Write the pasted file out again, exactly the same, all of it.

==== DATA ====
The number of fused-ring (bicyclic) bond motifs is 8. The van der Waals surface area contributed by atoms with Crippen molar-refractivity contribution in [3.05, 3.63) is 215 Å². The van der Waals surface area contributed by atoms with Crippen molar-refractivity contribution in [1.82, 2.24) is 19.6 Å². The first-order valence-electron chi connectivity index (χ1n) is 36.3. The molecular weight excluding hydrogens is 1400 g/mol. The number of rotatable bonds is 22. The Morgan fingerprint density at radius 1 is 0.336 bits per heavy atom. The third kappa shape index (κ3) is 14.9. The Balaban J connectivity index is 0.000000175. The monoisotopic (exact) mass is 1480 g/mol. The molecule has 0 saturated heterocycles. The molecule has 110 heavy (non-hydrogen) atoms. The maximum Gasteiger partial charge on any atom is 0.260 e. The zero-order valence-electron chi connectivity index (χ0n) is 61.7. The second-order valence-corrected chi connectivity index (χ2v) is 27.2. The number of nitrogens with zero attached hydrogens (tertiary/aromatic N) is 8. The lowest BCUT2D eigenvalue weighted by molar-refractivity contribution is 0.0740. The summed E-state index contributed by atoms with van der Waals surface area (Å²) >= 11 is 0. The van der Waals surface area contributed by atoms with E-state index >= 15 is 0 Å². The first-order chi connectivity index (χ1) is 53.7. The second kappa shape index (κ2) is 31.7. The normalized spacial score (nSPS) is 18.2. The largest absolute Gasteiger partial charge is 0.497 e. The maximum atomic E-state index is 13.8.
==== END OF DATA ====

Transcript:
The number of fused-ring (bicyclic) bond motifs is 8. The van der Waals surface area contributed by atoms with Crippen molar-refractivity contribution in [3.05, 3.63) is 215 Å². The van der Waals surface area contributed by atoms with Crippen molar-refractivity contribution in [1.82, 2.24) is 19.6 Å². The first-order valence-electron chi connectivity index (χ1n) is 36.3. The molecular weight excluding hydrogens is 1400 g/mol. The number of rotatable bonds is 22. The Morgan fingerprint density at radius 1 is 0.336 bits per heavy atom. The third kappa shape index (κ3) is 14.9. The Balaban J connectivity index is 0.000000175. The monoisotopic (exact) mass is 1480 g/mol. The molecule has 0 saturated heterocycles. The molecule has 110 heavy (non-hydrogen) atoms. The maximum Gasteiger partial charge on any atom is 0.260 e. The zero-order valence-electron chi connectivity index (χ0n) is 61.7. The second-order valence-corrected chi connectivity index (χ2v) is 27.2. The number of nitrogens with zero attached hydrogens (tertiary/aromatic N) is 8. The lowest BCUT2D eigenvalue weighted by molar-refractivity contribution is 0.0740. The summed E-state index contributed by atoms with van der Waals surface area (Å²) >= 11 is 0. The van der Waals surface area contributed by atoms with E-state index >= 15 is 0 Å². The first-order chi connectivity index (χ1) is 53.7. The second kappa shape index (κ2) is 31.7. The normalized spacial score (nSPS) is 18.2. The largest absolute Gasteiger partial charge is 0.497 e. The maximum atomic E-state index is 13.8.